"Radically Sharing Temescal," Feature, 1/21
We Need to Reconsider Our Values
Since we have publicly funded commons already — like libraries and parks and public education — my question is: Can Omni Commons serve as an augmentation to the gaping holes in public services that should be improved, but are not? Can this be done without further devaluing what little we have already? Can it be done without becoming entrenched in a sort of self-congratulatory echo chamber, or social club if you will, that exists solely to keep itself in business and its participants occupied?
I mean, it's tragic enough that our public spaces and public schools are underused, underfunded and underappreciated. I, for one, would like to see a municipality that puts more value, and therefore more energy and funding into these programs, rather than cutting them. They are underused, but only because they are terrible, because they aren't funded. I would like to hold our elected people accountable for these failures.
Do these privately funded civic operations, in an odd sort of twist, continue to allow government apathy, or can they bring the issues to light?
Thinking optimistically, let's look at Omni Commons as a space that could expose these gaps. Perhaps each person who participates experiences a sort of social wake-up-call, like, "Hey, these things are supposed to be public!" And maybe the very idea of a private library, and a private "free school" no matter how pure the intentions, should feel wrong, and maybe that will prompt us to consider our values just a little bit more.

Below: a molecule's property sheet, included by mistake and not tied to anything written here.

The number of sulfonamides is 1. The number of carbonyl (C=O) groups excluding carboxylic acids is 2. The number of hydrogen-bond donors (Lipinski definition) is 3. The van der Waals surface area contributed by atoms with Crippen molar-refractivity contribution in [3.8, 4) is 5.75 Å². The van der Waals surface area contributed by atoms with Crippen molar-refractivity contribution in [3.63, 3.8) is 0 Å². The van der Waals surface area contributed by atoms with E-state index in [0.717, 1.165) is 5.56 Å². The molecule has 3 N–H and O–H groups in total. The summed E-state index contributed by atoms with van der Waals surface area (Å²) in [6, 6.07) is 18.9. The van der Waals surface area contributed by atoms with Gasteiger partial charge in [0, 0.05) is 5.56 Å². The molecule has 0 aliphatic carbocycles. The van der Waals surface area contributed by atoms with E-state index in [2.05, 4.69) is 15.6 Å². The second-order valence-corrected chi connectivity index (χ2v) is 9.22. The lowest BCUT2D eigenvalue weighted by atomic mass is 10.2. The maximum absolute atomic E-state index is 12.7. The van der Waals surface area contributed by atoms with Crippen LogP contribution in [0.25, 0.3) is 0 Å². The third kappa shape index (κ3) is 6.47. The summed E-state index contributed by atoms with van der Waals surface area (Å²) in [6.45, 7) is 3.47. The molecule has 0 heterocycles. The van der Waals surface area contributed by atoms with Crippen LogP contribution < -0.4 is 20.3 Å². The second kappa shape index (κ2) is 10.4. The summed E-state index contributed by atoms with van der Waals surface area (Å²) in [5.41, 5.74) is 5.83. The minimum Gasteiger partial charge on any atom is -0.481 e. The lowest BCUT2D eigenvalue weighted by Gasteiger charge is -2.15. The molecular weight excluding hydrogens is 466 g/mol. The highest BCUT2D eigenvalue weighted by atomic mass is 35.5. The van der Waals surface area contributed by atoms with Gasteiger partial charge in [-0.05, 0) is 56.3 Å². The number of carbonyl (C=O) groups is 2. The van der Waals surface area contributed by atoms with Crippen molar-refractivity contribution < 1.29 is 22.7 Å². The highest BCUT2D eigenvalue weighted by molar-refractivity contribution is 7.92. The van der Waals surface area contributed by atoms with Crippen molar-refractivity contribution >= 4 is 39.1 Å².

Narangkar Glover, Oakland
Please Get Involved
Great write-up; thanks for the attention. Omni Commons is a wonderful group of people and they encourage people to come check out the space. What this group particularly needs is more people of color, so please come by and get involved.
Whitney Lawrence, Oakland
"It's Time to Raise the Gas Tax," Seven Days, 1/21
It's the Miles, Not the Gas
Clearly, we need to increase the revenues produced from vehicle use. However, it is important to realize that another reason the gas tax is not producing needed revenues is the increasing mileage achieved by new fleets of new, more efficient cars — and this mileage per gallon will go even higher. Electric cars use the highway system and contribute nothing in revenues. The real answer is to go to a Vehicle Mile Traveled Tax (VMT). VMT measures real use of the system and therefore is a true user tax. VMT has been successfully tested in Oregon. Yes, there are technical challenges, but with the electronics on our new vehicles, it is very possible to achieve.
Ed Gerber, Oakland
"How Fracking Changes Everything," Opinion, 1/21
We're Stuck on Stupid
The big question is: What will it take for people to realize that all the money in the world will not help you if you can't breathe the air or drink the water? Both are pretty high up there on the hierarchy of needs.